No single prediction, by its fulfilment, more strikingly proves the Messiahship of Jesus than that of his crucifixion. It was an event entirely beyond the reach of human foresight; and the prediction is far too cir. cumstantial to allow of the supposition that the fulfil. ment was accidental. That the Messiah, whom the Jews so long and anxiously expected, should, when he made his appearance, be put to death by his countrymen, was in itself a very improbable event. That he should be crucified, was all but impossible. Crucifixion was not a Jewish, but a Roman punishment. Stoning to death was the punishment appointed by the Mosaic law, for the crimes of which Jesus was accused, and, but for circumstances in the highest degree contingent,—the subjugation of Judea by the Romans, and the weak and unprincipled character of the Roman governor,—this punishment, rather than crucifixion, would have been inflicted. Thus we find the Jewish rulers, in bringing about the crucifixion of Jesus, were the unconscious agents of fulfilling a prediction, by the accomplishment of which the victim of their ma. lignity was "powerfully declared to be the Son of God.” “Wonderful catastrophe ! replete with mysteries, among which the harmony of Divine Providence with human liberty is not the least. Mechanical causes, governed by a single intellect, could not with more certainty have wrought the pre-determined effect. Independent beings could not have pursued with greater liberty than the persons concerned in this horrid transaction, each his separate design *." Truly,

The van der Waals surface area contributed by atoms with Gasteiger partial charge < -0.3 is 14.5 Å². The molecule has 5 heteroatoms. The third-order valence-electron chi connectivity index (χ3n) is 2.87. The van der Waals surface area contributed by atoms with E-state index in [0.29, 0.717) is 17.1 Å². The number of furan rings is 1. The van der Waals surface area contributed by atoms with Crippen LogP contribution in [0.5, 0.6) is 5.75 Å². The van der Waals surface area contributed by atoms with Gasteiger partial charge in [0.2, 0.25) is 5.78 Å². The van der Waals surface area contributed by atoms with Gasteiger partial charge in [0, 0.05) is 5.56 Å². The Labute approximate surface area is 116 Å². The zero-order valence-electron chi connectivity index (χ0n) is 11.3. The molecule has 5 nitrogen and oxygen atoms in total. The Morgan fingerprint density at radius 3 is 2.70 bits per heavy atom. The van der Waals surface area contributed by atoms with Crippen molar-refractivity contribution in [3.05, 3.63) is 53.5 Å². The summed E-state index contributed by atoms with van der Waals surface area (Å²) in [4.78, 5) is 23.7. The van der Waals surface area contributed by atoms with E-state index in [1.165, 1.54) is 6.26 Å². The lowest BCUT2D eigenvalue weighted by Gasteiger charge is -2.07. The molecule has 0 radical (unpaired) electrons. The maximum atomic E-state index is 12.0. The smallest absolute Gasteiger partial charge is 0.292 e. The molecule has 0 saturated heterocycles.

• Horsley.